Technically E3, video games’ biggest trade show of the year, starts next Tuesday. That’s when the doors will open at Los Angeles Convention Center and over 500,000 attendees will swarm hundreds of booths filled with the latest video games, consoles, and gaming paraphernalia. But the event really starts Saturday night, when EA, one of the largest game publishers in the world, hosts a press event to announce all its new projects. As Tuesday draws closer more and more huge companies will take the stage at venues all over downtown LA to steal some limelight and make their own big announcements. Personally, I’m going to be focused on Microsoft’s newest Xbox console, which will be announced at a big event on Sunday afternoon (check back for coverage!). I’m hoping that it finally brings some cool tech properly into the mainstream.

If you’re a gaming hardware nerd Microsoft’s console is a big deal. While the company released the adequate Microsoft Xbox One S last year to bring HDR and 4K upscaled games to TVs, it doesn’t deliver genuine 4K gaming. It’s simply not powerful enough. Project Scorpio should be.

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At least, that’s what we’ve heard. Microsoft has not been shy about discussing the guts of it’s next generation console. Two months ago, it made a calculated move to announce the specs exclusively to Eurogamer’s Digital Foundry, including an 8-core custom AMD processor clocked to 2.3Ghz, a GPU with 40 compute units (that’s GPU speak for cores), 12GB of GDDR5 RAM with a throughput of 326GB/s. More recently, Mike Ybarra, Vice President of the Windows and Xbox gaming platforms at Microsoft, has repeatedly taken to Twitter to talk about, and show off, the guts of the new console.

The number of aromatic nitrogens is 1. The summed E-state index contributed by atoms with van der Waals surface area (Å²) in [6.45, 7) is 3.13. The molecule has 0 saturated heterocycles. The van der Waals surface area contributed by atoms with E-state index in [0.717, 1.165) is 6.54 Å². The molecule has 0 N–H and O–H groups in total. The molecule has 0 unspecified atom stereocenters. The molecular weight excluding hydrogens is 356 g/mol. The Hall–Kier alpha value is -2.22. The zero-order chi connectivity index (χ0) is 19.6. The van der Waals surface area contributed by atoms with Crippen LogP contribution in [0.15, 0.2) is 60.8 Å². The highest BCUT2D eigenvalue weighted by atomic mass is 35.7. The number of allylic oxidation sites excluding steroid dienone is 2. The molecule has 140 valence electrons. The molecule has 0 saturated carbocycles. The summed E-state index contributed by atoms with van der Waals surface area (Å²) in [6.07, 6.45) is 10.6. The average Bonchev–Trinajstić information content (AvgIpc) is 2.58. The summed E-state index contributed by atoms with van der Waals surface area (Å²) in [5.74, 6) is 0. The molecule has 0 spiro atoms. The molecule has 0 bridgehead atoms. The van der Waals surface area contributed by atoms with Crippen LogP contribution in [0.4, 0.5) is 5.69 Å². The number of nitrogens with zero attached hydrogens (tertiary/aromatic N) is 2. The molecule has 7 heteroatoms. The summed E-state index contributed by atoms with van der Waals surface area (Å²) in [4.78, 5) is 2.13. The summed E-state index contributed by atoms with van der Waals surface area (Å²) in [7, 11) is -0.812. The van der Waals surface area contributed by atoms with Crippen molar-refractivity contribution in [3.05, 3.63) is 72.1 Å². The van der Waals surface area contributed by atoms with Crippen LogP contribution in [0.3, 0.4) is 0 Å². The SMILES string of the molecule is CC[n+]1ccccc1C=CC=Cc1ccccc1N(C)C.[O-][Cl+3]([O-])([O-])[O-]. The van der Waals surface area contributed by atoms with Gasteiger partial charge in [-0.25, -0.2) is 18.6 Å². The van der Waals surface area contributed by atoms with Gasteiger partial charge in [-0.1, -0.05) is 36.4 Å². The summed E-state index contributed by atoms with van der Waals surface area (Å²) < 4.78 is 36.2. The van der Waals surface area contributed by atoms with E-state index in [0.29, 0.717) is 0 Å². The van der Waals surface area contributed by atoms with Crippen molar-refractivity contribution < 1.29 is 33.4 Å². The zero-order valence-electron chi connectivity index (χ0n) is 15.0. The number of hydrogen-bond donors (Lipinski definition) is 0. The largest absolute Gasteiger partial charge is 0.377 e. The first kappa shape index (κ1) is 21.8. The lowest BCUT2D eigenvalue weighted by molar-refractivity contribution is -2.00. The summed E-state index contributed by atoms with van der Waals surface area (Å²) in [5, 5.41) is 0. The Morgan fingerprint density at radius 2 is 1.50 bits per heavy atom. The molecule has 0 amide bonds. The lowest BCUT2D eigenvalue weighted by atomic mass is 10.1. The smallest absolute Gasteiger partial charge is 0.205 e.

Guts talks are great—especially if you’re like me and want to proudly tell someone how fast your new PC build is or how wide the color gamut on your new TV is—but for the vast majority of people, talk of RAM and processors means nothing. Most prospective owners want to know what the hell kind of games are actually going to appear on this thing and what the further convergence of Windows 10 OS and the Xbox OS look like. They want to know how easy it will be to navigate to the Netflix app, and they want to know what Microsoft’s long promised VR solution is going to look like.

And those are the answers we’ll actually get Sunday! (Hopefully.)

Rumors are already flying about how potentially groundbreaking this console will be. Some think it will actually be a Windows 10 box that just happens to game—a highly unlikely prospect after Microsoft tried to position the Xbox One the exact same way and failed so miserably. Others are just pumped for how crazy fast Microsoft’s next gen console sounds.

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For me it will be about the VR. On Monday we saw Apple dipping a toe into VR land, but it made it clear it only cares about VR as a way of showing off power and catering to professionals, and while I think VR has amazing potential for professionals, I’m a gamer! I want more incredible experiences like that time I finally learned to empathize with Batman.

Traditionally, catering to gamers like me increases the cost of VR. All three current high-end headsets, PSVR, Oculus Rift, and HTC Vive, require a minimum $500 investment, and much of the reason for that lies in the gorgeous little displays wedged inside. They’re dual 1080p displays that run have a blistering 90Hz refresh rate. As Oculus founder, and former engineer, Jack McCauley noted when we interviewed him a while back, that kind of quality isn’t necessary to mitigate illness. It’s just there to appease gamers. “It absolutely drives up the cost,” he told Gizmodo.